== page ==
Welcome to Paycheck to Paycheck, where workers with the same job across the U.S. share how much they earn, how they got to their salary and their best negotiating tips. Ready to join the salary transparency conversation? Apply to be a part of the series here.
In this installment, a 21-year-old shares how she makes $65,000 working as an associate project manager in Jacksonville, Florida.
Madison Das just started a new job in January, but she’s pretty sure she’s going to get promoted in a few months.
She’s not being presumptuous — her new employer told her as much. Das, 21, lives in Jacksonville, Florida, and started working as an associate project manager with a start-up this year. While interviewing, she was struck by how the hiring managers asked about her career plans.
« They told me, ‘We don’t want you to stay in this role for more than six months,’ » Das tells CNBC Make It. « My department director and my direct supervisor are both women, and they both told me, ‘The intention is to bring people in to have them grow.’ »
Das checked the company’s LinkedIn profile and saw many of its entry-level employees were promoted within their first six to eight months. For Das, it was a sign the company was invested in keeping their employees around.
Das accepted the company’s offer of associate project manager and now earns $65,000 in base salary. By the end of the year, Das expects to be promoted to the level of project manager with the earning potential of $100,000 a year.
Das studied biomedical sciences, chemistry and sociology in college and applied to medical school but was rejected on her first try. She took some time to think through her next move and picked up marketing jobs at a few local small businesses.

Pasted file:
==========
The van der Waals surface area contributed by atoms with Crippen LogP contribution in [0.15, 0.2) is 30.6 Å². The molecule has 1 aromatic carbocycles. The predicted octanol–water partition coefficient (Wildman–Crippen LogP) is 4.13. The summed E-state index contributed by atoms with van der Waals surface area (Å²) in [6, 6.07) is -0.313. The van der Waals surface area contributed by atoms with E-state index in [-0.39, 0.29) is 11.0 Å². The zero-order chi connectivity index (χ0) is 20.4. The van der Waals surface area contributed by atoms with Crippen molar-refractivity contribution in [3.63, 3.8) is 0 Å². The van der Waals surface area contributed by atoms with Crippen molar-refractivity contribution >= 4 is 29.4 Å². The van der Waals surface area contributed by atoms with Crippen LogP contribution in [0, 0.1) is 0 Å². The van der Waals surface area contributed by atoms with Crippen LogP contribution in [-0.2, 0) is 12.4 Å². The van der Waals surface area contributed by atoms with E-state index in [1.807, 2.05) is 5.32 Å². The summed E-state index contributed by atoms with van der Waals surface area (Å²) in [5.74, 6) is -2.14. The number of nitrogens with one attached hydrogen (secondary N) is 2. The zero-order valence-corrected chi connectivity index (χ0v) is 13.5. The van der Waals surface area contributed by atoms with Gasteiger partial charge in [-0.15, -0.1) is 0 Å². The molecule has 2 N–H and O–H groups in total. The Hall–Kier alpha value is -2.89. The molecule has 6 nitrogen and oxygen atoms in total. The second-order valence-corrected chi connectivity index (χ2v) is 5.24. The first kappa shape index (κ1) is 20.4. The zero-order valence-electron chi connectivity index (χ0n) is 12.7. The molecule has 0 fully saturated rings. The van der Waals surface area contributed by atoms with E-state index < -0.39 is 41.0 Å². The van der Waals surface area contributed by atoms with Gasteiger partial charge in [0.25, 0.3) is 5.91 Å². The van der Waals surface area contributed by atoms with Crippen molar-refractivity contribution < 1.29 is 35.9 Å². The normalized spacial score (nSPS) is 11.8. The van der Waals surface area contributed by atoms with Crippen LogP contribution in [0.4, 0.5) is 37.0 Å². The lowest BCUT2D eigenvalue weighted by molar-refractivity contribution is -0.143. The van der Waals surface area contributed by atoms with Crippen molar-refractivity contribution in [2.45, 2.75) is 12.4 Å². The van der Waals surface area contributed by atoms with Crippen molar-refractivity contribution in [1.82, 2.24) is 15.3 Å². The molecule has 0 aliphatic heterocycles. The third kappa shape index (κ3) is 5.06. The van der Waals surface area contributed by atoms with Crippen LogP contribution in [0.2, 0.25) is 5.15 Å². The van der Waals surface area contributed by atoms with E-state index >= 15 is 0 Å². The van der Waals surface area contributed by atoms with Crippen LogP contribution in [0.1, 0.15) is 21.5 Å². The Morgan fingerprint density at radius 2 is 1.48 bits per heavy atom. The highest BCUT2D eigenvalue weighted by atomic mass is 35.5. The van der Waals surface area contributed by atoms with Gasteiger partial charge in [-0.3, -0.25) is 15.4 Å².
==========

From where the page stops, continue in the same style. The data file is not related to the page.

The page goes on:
The Covid-19 pandemic made her want to jump into health care, so in June 2020, she took a job with a health-care network to develop a text-based app where patients could connect to their doctor. She enjoyed working across teams to create trainings and operations materials.
Das earned $20 per hour and, after a year, got bumped up to $20.90 per hour. But she wanted more pay and career growth and felt it was time to change jobs. As she thought through another career shift, she landed on project management TikTok.
« It was honestly TikTok as a platform that helped me put a name to what I was doing, find value in it and then be able to pursue it to what it is today as my career, » she says.
Through TikTok clips, Das realized the type of work she enjoyed doing — documenting workflows, creating training materials, managing projects — and learned about getting certified in project management through Google. She completed the six-month course within six weeks and began applying to jobs immediately. She earned her PM certification in mid-December and landed her new job by January.
As an associate project manager, Das works on her own projects and plays a support role to other people on her team.
« I did it so quickly, » Das says of her career change. « It feels like really anybody can. »
Das says she initially found discussing pay in hiring interviews to be « so uncomfortable. »